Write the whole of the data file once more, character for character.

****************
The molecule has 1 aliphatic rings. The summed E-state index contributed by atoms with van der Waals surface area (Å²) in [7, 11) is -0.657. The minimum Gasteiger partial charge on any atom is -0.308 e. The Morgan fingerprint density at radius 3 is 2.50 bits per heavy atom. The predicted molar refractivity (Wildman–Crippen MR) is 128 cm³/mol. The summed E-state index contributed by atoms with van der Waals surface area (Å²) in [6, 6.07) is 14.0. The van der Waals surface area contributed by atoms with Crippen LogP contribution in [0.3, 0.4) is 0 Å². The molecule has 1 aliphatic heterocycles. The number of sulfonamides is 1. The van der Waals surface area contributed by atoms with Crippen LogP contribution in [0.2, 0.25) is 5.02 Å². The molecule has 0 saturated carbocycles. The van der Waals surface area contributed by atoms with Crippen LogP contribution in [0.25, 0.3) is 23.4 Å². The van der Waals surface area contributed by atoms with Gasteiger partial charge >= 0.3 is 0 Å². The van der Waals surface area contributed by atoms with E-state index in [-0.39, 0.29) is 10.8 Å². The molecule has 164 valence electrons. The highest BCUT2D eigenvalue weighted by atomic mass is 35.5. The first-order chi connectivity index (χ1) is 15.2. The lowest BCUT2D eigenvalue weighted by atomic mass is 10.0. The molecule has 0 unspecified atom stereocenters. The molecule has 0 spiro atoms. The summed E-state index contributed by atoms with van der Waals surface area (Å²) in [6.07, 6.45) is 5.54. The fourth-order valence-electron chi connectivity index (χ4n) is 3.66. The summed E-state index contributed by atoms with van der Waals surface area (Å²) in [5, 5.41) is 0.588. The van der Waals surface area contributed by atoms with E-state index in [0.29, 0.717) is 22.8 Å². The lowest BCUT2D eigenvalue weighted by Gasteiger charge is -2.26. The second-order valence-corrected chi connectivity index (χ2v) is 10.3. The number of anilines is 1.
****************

The molecule has 1 aliphatic rings. The summed E-state index contributed by atoms with van der Waals surface area (Å²) in [7, 11) is -0.657. The minimum Gasteiger partial charge on any atom is -0.308 e. The Morgan fingerprint density at radius 3 is 2.50 bits per heavy atom. The predicted molar refractivity (Wildman–Crippen MR) is 128 cm³/mol. The summed E-state index contributed by atoms with van der Waals surface area (Å²) in [6, 6.07) is 14.0. The van der Waals surface area contributed by atoms with Crippen LogP contribution in [0.3, 0.4) is 0 Å². The molecule has 1 aliphatic heterocycles. The number of sulfonamides is 1. The van der Waals surface area contributed by atoms with Crippen LogP contribution in [0.2, 0.25) is 5.02 Å². The molecule has 0 saturated carbocycles. The van der Waals surface area contributed by atoms with Crippen LogP contribution in [0.25, 0.3) is 23.4 Å². The van der Waals surface area contributed by atoms with Gasteiger partial charge >= 0.3 is 0 Å². The van der Waals surface area contributed by atoms with E-state index in [-0.39, 0.29) is 10.8 Å². The molecule has 164 valence electrons. The highest BCUT2D eigenvalue weighted by atomic mass is 35.5. The first-order chi connectivity index (χ1) is 15.2. The lowest BCUT2D eigenvalue weighted by atomic mass is 10.0. The molecule has 0 unspecified atom stereocenters. The molecule has 0 spiro atoms. The summed E-state index contributed by atoms with van der Waals surface area (Å²) in [6.07, 6.45) is 5.54. The fourth-order valence-electron chi connectivity index (χ4n) is 3.66. The summed E-state index contributed by atoms with van der Waals surface area (Å²) in [5, 5.41) is 0.588. The van der Waals surface area contributed by atoms with E-state index in [0.29, 0.717) is 22.8 Å². The lowest BCUT2D eigenvalue weighted by Gasteiger charge is -2.26. The second-order valence-corrected chi connectivity index (χ2v) is 10.3. The number of anilines is 1.